By Sarah Guy, medwireNews Reporter
Blood that has been stored for 2 weeks or more before being used in transfusions for critically ill patients does not appear to cause adverse effects, report US researchers.
The findings show that patients who receive transfusions containing at least 1 unit of red blood cells (RBCs) aged 14 days or more are at no increased risk for complications, nosocomial infections, or morbidity compared with their peers who receive "fresh" RBCs aged less than 8 days, report researchers.
"This evidence contrasts with previous results suggesting that older RBCs may be harmful," say Leanne Clifford and colleagues from the Mayo Clinic in Rochester, Minnesota, who reported their results at the Anesthesiology 2012 Annual Meeting in Washington DC, USA.
Indeed, some of the results indicated fresh blood may worsen outcomes for these patients.
The team conducted a retrospective cohort study of 99 patients who received a transfusion of exclusively fresh RBCs and 99 matched patients who received transfusions that included at least 1 unit of RBCs that had been stored for 2 weeks or more.
Data for outcomes were adjusted "meticulously," for factors including number of units of RBCs transfused, patient age, and primary body system disease, say the authors.
Rates of overall complications post-transfusion were comparable, remark Clifford et al, at 1% among patients who received fresh blood and 2% among those whose transfusions contained older blood.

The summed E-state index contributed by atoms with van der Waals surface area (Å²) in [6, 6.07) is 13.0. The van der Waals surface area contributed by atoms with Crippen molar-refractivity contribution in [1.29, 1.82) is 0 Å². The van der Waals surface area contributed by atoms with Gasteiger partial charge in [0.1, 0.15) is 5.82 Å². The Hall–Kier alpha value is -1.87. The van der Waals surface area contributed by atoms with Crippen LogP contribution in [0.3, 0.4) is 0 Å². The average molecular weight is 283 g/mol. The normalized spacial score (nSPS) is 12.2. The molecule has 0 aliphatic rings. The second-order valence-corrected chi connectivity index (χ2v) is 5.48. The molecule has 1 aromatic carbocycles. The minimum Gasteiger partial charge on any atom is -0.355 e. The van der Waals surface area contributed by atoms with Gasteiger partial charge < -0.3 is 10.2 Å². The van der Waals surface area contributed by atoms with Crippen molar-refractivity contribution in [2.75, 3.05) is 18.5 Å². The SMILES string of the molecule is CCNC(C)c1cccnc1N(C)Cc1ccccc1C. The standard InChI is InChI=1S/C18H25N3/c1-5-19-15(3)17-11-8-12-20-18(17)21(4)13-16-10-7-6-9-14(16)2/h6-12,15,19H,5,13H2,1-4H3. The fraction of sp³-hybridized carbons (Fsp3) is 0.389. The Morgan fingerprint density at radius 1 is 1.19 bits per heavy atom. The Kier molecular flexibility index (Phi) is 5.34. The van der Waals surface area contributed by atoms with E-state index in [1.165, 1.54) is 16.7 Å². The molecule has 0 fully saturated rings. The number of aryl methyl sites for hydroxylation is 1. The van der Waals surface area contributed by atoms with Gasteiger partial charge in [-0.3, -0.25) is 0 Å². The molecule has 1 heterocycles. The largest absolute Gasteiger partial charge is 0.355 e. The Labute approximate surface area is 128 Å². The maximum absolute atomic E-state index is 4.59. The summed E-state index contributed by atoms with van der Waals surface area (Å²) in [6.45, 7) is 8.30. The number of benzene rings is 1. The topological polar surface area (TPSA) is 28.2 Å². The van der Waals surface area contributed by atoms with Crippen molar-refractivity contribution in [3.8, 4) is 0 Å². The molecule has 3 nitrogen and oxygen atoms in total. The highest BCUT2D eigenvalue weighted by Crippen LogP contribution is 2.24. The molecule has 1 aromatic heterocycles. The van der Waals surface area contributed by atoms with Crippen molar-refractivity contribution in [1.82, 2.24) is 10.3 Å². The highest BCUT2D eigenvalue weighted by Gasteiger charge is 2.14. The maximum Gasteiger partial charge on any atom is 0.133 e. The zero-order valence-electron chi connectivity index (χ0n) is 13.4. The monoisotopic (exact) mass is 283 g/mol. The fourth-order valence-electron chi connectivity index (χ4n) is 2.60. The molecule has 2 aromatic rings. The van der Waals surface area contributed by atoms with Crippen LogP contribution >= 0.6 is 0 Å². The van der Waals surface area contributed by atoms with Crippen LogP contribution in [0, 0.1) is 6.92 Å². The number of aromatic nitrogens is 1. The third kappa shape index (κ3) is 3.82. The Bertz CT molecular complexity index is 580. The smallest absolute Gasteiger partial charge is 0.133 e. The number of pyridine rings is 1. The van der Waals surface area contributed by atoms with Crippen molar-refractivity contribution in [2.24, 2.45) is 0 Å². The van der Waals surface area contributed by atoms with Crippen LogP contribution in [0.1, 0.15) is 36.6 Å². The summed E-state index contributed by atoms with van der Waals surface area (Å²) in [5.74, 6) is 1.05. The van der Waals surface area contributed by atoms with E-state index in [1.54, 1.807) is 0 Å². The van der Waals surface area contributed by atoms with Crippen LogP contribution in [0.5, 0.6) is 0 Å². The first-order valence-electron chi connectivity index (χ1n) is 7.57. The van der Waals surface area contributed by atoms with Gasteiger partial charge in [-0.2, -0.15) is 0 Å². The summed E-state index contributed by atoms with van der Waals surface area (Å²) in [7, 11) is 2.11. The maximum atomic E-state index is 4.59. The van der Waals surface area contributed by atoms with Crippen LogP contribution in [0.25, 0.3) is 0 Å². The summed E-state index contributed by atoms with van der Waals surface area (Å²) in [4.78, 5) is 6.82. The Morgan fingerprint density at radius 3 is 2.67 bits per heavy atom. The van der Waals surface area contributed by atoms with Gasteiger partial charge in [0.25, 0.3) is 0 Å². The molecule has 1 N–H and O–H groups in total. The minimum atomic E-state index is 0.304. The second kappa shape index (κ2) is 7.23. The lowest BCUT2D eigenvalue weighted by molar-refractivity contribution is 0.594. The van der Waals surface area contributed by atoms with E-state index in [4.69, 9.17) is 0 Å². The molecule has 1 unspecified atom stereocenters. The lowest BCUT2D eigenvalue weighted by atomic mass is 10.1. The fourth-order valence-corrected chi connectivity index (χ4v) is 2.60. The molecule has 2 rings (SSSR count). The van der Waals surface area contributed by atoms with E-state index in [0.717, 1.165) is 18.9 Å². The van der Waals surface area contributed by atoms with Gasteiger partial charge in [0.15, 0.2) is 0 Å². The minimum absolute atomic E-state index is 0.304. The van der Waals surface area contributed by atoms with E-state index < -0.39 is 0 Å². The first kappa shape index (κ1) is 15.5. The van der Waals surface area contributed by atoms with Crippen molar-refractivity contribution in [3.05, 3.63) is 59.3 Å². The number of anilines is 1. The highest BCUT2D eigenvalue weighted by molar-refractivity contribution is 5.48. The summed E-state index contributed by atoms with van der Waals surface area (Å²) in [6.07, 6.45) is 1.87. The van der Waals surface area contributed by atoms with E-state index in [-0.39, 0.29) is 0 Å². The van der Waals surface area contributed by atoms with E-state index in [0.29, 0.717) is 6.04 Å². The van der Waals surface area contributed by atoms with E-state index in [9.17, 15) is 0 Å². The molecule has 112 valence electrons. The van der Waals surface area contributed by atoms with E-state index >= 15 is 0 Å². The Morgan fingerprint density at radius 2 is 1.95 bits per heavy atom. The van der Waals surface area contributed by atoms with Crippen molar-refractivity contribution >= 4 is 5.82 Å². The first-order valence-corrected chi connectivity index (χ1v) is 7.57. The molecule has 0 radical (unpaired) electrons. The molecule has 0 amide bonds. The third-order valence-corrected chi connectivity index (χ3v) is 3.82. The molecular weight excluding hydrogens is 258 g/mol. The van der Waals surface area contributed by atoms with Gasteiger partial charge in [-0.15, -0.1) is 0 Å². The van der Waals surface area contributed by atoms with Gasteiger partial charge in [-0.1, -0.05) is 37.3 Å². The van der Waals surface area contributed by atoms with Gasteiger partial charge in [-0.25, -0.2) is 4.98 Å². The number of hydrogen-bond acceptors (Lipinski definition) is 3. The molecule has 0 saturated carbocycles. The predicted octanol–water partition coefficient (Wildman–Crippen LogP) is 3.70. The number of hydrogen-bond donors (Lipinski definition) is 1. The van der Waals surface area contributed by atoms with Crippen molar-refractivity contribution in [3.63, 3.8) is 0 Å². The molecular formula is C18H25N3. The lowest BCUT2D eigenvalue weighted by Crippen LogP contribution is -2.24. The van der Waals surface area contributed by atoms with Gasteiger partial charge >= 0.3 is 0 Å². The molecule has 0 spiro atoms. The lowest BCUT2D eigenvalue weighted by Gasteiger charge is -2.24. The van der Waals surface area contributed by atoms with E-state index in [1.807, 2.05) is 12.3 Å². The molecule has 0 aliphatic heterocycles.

Morbidity outcomes - defined as a change in sequential organ failure assessment scores - were also comparable between fresh and stored blood recipients, at 8.6 and 8.0, respectively. Similarly, corresponding lengths of stay in the intensive care unit did not differ significantly between the groups, at 1.8 and 1.6 days.
However, rates of nosocomial infection tended toward being higher among patients who received fresh as opposed to stored blood at 9.1% versus 2.0%, and overall mortality rates were higher in the former than the latter group, at 20.2% versus 9.1%.
Commenting on the research, Joel Zivot (Emory University, Atlanta, Georgia) who moderated the session at which the research was presented said that the study poses a "timely and important question," but that future studies into the exact timing of transfusion would need to be undertaken.
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